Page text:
The Amazon rainforest. A tropical paradise laden with tropical plants and extraordinary animal species. Once a haven for these creatures, it is now being destroyed at an astonishing rate. 20,000 square miles of the Amazon rainforest is destroyed every year, most of which is to create more room for farming and cattle ranching.
The Sumatran rainforest is another rainforest which is being destroyed to make room for huge palm plantations to supply us with palm oil used in all sorts of products we use daily including shampoo, lipstick, chocolate and biodiesel.
In addition, British Columbia in Canada is being destroyed for its highly sought after lumber.
As humans, we couldn’t even begin to imagine someone who is three-times the size of us coming in to our home and ripping it down from the inside out. Why are animals any different? The simple answer is; they aren’t.
Mountain gorillas, sloths, jaguars, poison dart frogs and black howler monkeys are just a few of the species affected by deforestation in the Amazon.
According to the WWF, there are only around 1,000 mountain gorillas remaining in the wild. With the staggering figures associated with the destruction of the Amazon rainforest, these numbers are only going to drop.
The Hawaiian Crow, Pygmy Raccoon and Darwin’s Fox are all extinct due to deforestation and they are only a handful of the species we are set to lose if we carry on at the same rate. In fact, up to 28,000 different species are expected to become extinct by the next quarter of the century. Not only are these animals cute, we have a moral obligation to look after one another, including animals.
It’s not just our furry friends who are affected. In the Western world, we have it easy. Simply pop down to the local supermarket, pick up some ingredients, then go home and cook yourself a tasty meal. For the tribespeople in the Amazon, it isn’t that simple. The indigenous tribes in the Amazon rely on the forest to forage for food and hunt for meat. If we take away the forest, how do they survive?
Imagine the UK government decided that one by one, every supermarket or food store is going to be ripped to the ground at a random time that we don’t know. It wouldn’t happen, so why are the tribespeople any different? They aren’t.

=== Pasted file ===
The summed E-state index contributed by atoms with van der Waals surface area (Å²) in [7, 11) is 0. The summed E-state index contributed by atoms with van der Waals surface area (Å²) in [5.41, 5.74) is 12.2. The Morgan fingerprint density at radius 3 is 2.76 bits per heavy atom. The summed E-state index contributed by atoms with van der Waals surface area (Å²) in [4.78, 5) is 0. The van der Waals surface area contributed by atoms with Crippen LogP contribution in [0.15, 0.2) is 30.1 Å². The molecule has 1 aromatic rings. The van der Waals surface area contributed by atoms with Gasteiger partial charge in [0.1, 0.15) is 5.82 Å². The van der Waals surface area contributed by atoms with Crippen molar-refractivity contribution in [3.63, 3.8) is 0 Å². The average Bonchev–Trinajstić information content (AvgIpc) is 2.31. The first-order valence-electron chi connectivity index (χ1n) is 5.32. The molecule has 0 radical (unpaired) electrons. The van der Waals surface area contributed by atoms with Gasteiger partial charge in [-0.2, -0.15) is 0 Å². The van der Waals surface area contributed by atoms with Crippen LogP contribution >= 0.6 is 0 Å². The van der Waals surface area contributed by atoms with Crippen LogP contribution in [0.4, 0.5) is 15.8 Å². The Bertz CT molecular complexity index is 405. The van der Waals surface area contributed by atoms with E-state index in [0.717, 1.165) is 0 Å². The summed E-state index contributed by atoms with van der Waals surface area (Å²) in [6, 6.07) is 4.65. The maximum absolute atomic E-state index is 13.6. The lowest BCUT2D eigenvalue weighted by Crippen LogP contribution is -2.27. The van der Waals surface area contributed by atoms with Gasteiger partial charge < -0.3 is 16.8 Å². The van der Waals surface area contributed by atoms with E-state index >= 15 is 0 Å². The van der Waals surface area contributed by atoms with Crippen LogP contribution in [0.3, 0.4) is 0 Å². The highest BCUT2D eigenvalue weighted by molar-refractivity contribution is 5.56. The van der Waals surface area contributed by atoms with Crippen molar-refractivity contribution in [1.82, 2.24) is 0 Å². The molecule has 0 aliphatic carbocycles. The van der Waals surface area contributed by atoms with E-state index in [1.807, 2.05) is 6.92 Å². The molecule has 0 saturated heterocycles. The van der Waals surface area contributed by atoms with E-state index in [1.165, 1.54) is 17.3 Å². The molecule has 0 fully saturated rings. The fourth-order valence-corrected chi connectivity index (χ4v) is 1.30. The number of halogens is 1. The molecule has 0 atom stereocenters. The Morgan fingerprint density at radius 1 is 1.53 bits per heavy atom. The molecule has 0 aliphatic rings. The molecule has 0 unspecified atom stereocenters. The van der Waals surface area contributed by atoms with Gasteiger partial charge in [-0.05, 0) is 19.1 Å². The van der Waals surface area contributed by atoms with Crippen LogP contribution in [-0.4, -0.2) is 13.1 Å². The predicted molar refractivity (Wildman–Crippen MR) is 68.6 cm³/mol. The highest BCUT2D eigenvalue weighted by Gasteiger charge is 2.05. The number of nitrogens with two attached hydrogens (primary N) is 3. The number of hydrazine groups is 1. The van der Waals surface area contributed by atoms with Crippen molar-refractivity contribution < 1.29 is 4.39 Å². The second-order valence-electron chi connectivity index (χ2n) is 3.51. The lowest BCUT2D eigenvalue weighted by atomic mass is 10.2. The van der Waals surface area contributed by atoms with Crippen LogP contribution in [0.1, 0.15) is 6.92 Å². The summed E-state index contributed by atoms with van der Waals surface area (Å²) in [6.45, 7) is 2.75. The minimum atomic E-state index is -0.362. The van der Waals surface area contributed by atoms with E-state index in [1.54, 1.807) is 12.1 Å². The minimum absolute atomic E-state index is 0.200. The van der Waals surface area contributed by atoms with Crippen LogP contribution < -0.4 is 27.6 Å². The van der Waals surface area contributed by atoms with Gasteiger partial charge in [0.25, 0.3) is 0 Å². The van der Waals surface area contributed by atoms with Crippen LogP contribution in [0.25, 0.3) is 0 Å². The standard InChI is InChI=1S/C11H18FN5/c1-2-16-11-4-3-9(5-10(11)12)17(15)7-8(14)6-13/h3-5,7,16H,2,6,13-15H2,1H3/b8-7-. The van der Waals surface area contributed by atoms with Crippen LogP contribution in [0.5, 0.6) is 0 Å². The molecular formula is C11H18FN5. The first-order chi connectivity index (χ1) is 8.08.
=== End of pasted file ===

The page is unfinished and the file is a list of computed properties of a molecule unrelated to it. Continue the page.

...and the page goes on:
Let’s take a look at some more astonishing numbers:
- Our earth loses 18.7 million acres of forests per year, which is equal to 27 football fields every minute, according to the WWF.
- We lost 73.4 million acres of global tree cover in 2016, per University of Maryland, equivalent to just over 2.85 million tennis courts.
- It is estimated that within 100 years, there will be no rainforests left.
- 20% of the world’s oxygen is produced in the Amazon rainforest.
Also according to the WWF, half of the trees illegally removed from forests are used as fuel.
When these trees are burned for fuel, they give out carbon dioxide. When trees die, they release the carbon stored within them, adding to the ever increasing temperature of the earth and its atmosphere. According to Greenpeace, approximately 300 billion tons of carbon, 40 times the annual greenhouse gas emissions from fossil fuels, is stored in trees. The more trees we destroy, the bigger effect it has on the planet.
Surely, there has to be another option?
Enter, renewable energy.
Why, in a world where renewable energy is so accessible and easy to produce, are we destroying our beautiful planet to power our lifestyles? It needs to stop.
Through technological advances, it is now easier than ever to build an offshore wind farm; not forgetting solar panels are becoming more and more common throughout the UK. In 2017, 27.9% of the UK’s total electricity usage was renewable.
Ending deforestation is the end goal, and by using only 100% renewable energy, we are taking a big step towards it.
Outfox the Market use 100% renewable electricity generated at British offshore wind farms. We want to make a difference, and by using renewable electricity, we’re on our way to doing so.
Switch today to the cheapest clean energy in the UK.*
*Source – uSwitch.com, April 2019.